“The essence of the Church is proclamation.”  (Homiletics, p40)

“the event of real proclamation is the life-function of the Church which conditions all the rest.” (I/1,p98)

“The first if not the only thing in its witness is the ministry of the viva vox Evangelii to be discharged voce humana in human words.  It is its declaration, explanation and evangelical address with the lips.” (IV/3, p864)

“…we learn from the Biblical witness to revelation that, over and above the command to believe, love and hope, and distinct from the command to call in common upon His name, to help the brethren, etc., Jesus Christ has given His Church the commission to proclaim, and to proclaim through preaching and sacrament.” (I/1, p62)

“At bottom, the Church is in the world only with a book in its hands.  We have no other possibility to bear witness except to explain this book.”  (God in Action, p107-108)

Now, before we ever write off such a mission as narrow – ignoring the social and political needs of the day – consider article 6 of the Barmen Declaration which Barth penned in Germany in 1934:

“The Church’s commission, which is the foundation of its freedom, consists in this: in Christ’s stead, and so in the service of his own Word and work, to deliver to all people, through preaching and sacrament, the message of the free grace of God.”

Consider the context.  Germany. 1934.  Wouldn’t there have been immense pressure to deliver another message alongside that of the ‘free grace of God’??  Wouldn’t we have been tempted also to address the extemely pressing social and political needs of the day??

Yet Barth’s definition of mission speaks extremely pointedly into the social and political needs of the day because it refuses to deal with those needs on their own terms.  Instead, the church serves and confronts the world (even Nazi Germany!) by first serving its Lord.  This service is gospel proclamation.  And through it, the world is confronted with its true Fuhrer (Christ) and its true Reich (the Kingdom).  The church most engages the world when it most rejects the world’s agendas and presses its own – the Gospel of Christ.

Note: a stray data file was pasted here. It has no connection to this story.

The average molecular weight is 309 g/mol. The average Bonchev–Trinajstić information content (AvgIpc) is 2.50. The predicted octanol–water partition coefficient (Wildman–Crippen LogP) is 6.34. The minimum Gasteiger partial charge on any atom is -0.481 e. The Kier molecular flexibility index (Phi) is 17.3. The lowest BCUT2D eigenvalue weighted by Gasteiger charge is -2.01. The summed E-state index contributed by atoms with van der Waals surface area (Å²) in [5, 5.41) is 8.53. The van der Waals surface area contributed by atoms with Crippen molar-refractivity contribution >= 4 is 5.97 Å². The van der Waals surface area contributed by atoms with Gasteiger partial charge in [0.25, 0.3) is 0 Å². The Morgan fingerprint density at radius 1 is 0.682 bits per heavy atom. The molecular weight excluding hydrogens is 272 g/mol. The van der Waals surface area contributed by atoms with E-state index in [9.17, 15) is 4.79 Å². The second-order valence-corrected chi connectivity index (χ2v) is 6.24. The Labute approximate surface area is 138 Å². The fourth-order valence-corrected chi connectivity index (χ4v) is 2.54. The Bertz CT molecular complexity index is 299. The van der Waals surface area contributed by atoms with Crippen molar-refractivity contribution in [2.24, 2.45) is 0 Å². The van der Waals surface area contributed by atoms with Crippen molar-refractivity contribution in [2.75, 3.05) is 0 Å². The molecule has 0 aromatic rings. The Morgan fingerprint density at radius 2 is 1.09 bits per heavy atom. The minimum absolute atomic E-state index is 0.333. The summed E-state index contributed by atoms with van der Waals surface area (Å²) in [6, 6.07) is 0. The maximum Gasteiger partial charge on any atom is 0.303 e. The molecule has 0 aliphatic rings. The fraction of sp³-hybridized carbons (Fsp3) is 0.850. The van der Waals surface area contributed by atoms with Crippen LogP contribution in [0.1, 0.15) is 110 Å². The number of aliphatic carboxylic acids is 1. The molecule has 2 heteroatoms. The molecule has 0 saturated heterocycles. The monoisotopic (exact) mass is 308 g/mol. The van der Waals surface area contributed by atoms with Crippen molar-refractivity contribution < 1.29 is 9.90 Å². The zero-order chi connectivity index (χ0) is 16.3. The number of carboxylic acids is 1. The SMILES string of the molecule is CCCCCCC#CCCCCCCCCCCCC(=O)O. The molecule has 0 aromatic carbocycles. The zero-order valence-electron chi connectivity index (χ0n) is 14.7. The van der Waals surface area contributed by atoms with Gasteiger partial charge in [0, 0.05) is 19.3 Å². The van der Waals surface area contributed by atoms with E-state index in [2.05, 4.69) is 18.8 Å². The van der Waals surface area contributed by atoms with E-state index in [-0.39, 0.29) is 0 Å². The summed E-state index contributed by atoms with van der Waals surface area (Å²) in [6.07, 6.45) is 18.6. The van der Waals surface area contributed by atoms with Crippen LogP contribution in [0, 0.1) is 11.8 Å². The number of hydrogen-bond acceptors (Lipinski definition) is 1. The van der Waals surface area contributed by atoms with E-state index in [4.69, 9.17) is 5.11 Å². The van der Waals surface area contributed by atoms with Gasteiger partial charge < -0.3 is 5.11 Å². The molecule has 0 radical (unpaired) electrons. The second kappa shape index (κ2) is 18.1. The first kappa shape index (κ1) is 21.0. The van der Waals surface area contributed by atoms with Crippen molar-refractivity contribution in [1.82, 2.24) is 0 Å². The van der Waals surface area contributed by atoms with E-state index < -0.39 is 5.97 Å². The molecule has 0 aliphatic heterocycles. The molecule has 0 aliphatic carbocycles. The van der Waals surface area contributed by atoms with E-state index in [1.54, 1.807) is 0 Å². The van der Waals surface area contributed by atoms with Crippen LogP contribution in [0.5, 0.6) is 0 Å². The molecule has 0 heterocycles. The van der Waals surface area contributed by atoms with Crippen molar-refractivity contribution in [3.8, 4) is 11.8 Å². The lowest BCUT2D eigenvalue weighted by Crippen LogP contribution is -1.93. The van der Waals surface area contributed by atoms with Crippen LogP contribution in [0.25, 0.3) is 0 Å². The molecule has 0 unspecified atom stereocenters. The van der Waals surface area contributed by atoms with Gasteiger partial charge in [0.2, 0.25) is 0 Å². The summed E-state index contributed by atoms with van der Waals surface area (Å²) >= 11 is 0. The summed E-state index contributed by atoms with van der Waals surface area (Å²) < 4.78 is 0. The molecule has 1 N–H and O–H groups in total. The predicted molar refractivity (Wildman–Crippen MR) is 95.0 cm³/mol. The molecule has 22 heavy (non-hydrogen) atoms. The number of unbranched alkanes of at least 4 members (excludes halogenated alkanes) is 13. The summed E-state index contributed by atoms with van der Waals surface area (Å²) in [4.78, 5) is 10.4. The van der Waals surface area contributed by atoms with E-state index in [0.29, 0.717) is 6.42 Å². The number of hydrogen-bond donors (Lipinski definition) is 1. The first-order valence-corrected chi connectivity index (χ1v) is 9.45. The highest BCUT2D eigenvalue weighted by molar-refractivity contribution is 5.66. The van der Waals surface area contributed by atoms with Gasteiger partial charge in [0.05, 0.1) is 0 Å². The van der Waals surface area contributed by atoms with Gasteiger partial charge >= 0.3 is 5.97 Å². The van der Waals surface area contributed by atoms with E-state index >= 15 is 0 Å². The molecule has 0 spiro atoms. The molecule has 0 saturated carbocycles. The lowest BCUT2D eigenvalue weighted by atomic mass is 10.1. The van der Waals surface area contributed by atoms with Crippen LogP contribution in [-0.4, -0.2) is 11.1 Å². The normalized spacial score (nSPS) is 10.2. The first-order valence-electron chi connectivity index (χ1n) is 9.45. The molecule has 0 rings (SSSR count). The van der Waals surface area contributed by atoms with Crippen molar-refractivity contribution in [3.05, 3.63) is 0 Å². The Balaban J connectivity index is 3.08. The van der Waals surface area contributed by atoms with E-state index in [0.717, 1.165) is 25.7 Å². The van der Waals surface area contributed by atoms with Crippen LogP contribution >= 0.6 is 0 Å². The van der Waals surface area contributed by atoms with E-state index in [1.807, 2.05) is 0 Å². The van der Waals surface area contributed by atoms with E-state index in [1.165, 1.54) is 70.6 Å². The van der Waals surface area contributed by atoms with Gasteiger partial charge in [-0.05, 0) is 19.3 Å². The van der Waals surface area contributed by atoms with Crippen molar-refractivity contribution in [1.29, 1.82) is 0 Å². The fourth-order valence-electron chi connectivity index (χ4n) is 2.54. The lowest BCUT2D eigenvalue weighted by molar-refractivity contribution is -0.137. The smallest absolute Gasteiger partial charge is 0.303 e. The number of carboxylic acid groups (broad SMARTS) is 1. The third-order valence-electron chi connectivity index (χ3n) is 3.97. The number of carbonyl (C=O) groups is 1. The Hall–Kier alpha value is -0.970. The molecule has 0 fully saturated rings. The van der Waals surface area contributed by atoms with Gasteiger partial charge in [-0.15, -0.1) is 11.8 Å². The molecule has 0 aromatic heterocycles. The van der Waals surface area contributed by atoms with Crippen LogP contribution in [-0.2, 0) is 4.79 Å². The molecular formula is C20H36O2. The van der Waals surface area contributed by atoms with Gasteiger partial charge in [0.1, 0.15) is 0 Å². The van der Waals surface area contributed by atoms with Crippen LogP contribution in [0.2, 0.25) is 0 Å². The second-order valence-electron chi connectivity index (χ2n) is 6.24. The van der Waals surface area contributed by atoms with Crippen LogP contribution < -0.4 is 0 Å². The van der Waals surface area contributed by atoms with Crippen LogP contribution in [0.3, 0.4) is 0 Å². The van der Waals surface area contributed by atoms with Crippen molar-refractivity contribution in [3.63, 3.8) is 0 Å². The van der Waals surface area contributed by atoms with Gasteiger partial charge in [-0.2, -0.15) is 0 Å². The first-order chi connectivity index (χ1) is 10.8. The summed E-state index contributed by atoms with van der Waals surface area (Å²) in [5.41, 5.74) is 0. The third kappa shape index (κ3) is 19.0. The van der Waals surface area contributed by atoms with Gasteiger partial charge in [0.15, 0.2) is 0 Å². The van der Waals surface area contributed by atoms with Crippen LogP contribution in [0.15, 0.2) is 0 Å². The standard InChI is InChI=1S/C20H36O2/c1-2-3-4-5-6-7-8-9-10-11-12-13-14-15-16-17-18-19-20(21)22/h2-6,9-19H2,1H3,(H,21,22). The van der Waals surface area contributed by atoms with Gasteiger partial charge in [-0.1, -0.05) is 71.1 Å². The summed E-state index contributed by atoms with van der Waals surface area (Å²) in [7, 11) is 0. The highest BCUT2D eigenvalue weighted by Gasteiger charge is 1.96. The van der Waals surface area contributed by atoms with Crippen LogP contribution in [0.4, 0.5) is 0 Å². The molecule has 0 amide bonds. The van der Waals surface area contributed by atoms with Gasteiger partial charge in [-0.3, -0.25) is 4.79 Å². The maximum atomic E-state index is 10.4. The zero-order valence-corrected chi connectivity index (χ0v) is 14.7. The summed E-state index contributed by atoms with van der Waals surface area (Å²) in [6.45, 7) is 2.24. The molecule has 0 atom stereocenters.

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For more on this see my essay on What is the mission of the church?

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I’m preaching on this sobering passage on Sunday.

I’m struck by the sins of the fathers repeated in the children.  Just as 2 Samuel 11 showed lust => deception => illicit taking => death => further chaos so it is here.  In fact, just as Genesis 3 involved lust, deception, illicit taking, death and a spiral into chaos so this is re-played once again in the royal house.

From 1 Sam 16 until 2 Sam 10 we see good king David.  A wonderful mirror of Christ.  David is anointed among his brothers (1 Sam 16) then fights on their behalf to win victory for God’s people (1 Sam 17).  While the world acknowledges one king, there is a faithful remnant who serve God’s choice as king.  The women sing his praises, the mighty men join him in battle.  Eventually he is vindicated (2 Sam 5ff).  He ascends Zion and is enthroned.  He shows unfailing love to those in covenant with him (2 Sam 9) elevating the helpless to table fellowship.  He makes peace to the ends of the land/earth (same word in Hebrew) by defeating all his enemies and bringing peace. (2 Sam 8 and 10 – see my recent sermon on 2 Samuel 10).  There ends the narrative of good king David.  From chapter 11 we have bad king David.  In fact, from here, we see the outworkings of sin in the kingdoms of the world.  The house of David had been a mirror to the house of the LORD (see 2 Sam 7).  But now (see 2 Sam 12:20) the house of David is contrasted with the house of the LORD.